1998 BMW 528i COMPLETE FRONT SUSPENSION OVERHAUL
I just did my ENTIRE FRONT END SUSPENSION-STEERING OVERHAUL and here is the DIY.
It is a Long Write-up! So get some Popcorn and Coke to get through it.
At 105K miles, here is my observation:
- The Thrust Arm: Bushings are long gone (may have been gone around 50K) with oil leaking out, rubber cracked; the BJ side is a bit loose but no play yet.
- The Control Arm: Bushings are still OK, the BJ side is a bit loose but no play yet. May have another 30-40K miles.
- Tierods: INNER and OUTER BJ a bit loose but no play yet. May have another 30-40K miles.
- OEM Struts (Sachs) are long gone with no resistance and oil leaking out the top seal. The Strut Guide (with built-in bearing): grease dried out, there is slight-moderate play in it. May have another 30-40K miles.
- The Sway Bar Rubber bushings: the hole is widened and loose.
Now with Brand New Suspension, car is nice and tight. I will have to wait to do the Rear Suspension later (No time right now with family and kids).
* I got 90% of my parts from EACTuning.com, excellent services/prices. They also know the E39 well, so if you get stuck with any technical stuff, call Jared or Mark at EACTuning.com.
* The Lemforder Thrust Arm comes with liquid-filled Boge bushing, which can leak after 30-40K. Best is to buy the Thrust Arm with Meyle HD already pressed in for you. The Meyle HD Bushing allows the Thrust Arm to last much longer like 100K or so. Only available at EacTuning dot com:
* For parts that EACTuning does not carry (such as Stabilizer rubber mountings, nuts/bolts), get them from your local BMW dealer or "Crown Auto" (a large dealership network in NC):
* The issue of re-using nuts/bolts: I use New nuts/bolts, but most BMW mechanics re-use the bolts, they simply change the nuts. If you go this way, note that the New Lemforder Items (Tierods, Thrust and Control Arms) come with the extra Nut in addition to the Ball Joint Nut! So the only thing you may need are the Pinch Bolts Nuts holding the strut in to steering knuckle: PN 33326760374.
Bilstein HD Front Struts........VE3B406H1........$167.08......x2.... ..$334.16
Strut Mount.......................31336752735.......$43. 18......x2.......$86.36
[Rubber Boot for Strut]......31331091868.........$2.35.......x2.......$4. 70
(Bilstein had its own Rubber Boot and Internal Stopper, so no need to buy Rubber Boot for Strut if you use Bilstein)
Spring Pad UPPER...............31331091867.........$3.72..... ...x2........$7.44
Spring Pad LOWER..............31331091864.........$3.54...... ..x2........$7.08
M12X1,5X95-10.9.............31306779823...................... ...x2..............To get from dealer
Self-locking collar nut
M12X1,5-10 ZNS3............33326760374....................... ..x2..............To get from dealer
LEFT Swing Support..........31351095661..........$35.61...... .x1......$35.61
RIGHT Swing Support.......31351095662..........$35.61.......x1 ......$35.61
Stabilizer rubber mounting...31351093108.....$20......x2........$40. ........To get from dealer
Left tension strut (= Thrust Arm)
Right tension strut (= Thrust Arm)
(NOTE: These are Lemforder Thrust Arms with Meyle HD Bushing pressed in, only at EACuning.com)
Hex bolt with washer
M12X1,5X120...................31106769441......... ..................x2.........To get from dealer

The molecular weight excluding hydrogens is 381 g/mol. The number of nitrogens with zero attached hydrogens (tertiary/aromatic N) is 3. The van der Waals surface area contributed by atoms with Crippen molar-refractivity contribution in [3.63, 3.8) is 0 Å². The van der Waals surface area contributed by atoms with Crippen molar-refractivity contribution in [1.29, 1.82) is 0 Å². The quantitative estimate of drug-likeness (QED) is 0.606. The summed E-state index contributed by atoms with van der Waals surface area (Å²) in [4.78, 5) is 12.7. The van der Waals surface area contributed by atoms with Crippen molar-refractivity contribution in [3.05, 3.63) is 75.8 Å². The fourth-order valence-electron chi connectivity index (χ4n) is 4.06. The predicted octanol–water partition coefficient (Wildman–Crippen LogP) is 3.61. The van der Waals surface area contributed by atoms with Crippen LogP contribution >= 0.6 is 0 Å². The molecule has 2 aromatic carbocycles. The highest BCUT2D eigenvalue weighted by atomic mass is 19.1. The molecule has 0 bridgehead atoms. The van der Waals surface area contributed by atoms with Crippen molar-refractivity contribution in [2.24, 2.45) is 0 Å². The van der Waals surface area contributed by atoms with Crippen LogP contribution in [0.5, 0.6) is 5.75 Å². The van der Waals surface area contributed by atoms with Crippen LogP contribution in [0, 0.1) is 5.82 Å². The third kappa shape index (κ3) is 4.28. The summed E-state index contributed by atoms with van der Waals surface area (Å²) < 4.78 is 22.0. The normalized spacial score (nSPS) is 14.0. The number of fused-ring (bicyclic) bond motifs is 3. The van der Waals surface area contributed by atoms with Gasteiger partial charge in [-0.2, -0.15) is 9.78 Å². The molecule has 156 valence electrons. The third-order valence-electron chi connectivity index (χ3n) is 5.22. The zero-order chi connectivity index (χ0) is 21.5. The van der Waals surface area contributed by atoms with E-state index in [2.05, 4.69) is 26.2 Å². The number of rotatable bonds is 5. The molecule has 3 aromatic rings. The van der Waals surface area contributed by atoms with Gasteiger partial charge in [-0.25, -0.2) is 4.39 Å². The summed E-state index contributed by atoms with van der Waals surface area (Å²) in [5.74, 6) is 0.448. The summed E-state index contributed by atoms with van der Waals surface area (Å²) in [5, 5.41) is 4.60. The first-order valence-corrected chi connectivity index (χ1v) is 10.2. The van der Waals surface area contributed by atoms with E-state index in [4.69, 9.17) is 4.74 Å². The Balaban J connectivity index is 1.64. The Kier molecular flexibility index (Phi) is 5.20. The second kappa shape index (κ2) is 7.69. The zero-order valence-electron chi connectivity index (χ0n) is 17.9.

Self-locking collar nut
M12X1,5-10 ZNS3.............33326760668...................... ....x4..........To get from dealer
Left Wishbone (= Control Arm)
Right Wishbone (= Control Arm)
M12X1,5X95-10.9............31306779823....................... .....x2.........To get from dealer
(Control Arm Bolt same is the same PN as the Pinch Bolts for Steering Kuckle)
Tierod Left LEMFOERDER....32111094673.........$60.78........x1 .........$60.78
Tierod Right LEMFOERDER...32111094674........$59.14........x1.. ......$59.14
Rubber boot For Tierods.....32131092876.........$7.29.........x2.. .......$14.58
"Oetiker" Clamp.................32111137132.........$1.79... ......x2........$3.58
"Oetiker" Clamp.................32131094100.........$2.30... ......x2........$4.60
Front Wheel Bearing
(mfg = F-A-G).............31221093427.........$125.42........ ....x2.........$250.84
Wheel Bearing Bolts.....31121093843............$2.25............ x8...........$18.00
I did not replace the Front Bearings!
TOTAL APPROX............................................ .................$1510 (including Bearings)
SPECIAL TOOLS AND NOTES:
1. The 13/16" (= 21mm) Spark Plug Socket, plus Metric Allen Wrenches for counter-holding the bolts:
2. One 2-foot length of black cast iron piping $5 at Home Depot Hardware Store. This helps with the 3/8" ratchet to undo tough nuts/bolts.
3. Harbor Freight Ball Joint Removal Tool: PN 99849 ($18.00):
- This is a MUST! Don't even dream doing this job without this Ball Joint Removal Tool!
- Remember to spray WD-40 (or similar lubricant) onto the Ball Joints and let it sit for 30 minutes before removing it.
- Oil/Grease the BJ Tool a bit before using it. At this stage, you can dream about Bahamas vacation when tightening the BJ Tool (22-mm socket-ratchet with iron pipe) but you will hear a "Rude Awakening" when the BJ comes loose: a loud bang like a shotgun! So Ear plugs are very useful when you get to this stage! Or tape your ear with some masking tape etc.
- The trick: Tighten in increments, let's say 4-5 moves at a time to allow the BJ to adjust to the force; stop and repeat in a few minutes. By the time you reach 110-120 Nm, you should get the loud bang! The BJ Tool will drop to the ground.
4. Strut Nut Socket.
- The Stock Sachs Strut Nut is 21 mm and the 13/16" (= 21mm) Spark Plug Socket works just fine.
- The Bilstein Strut Nut is 22 mm, so you have a few options: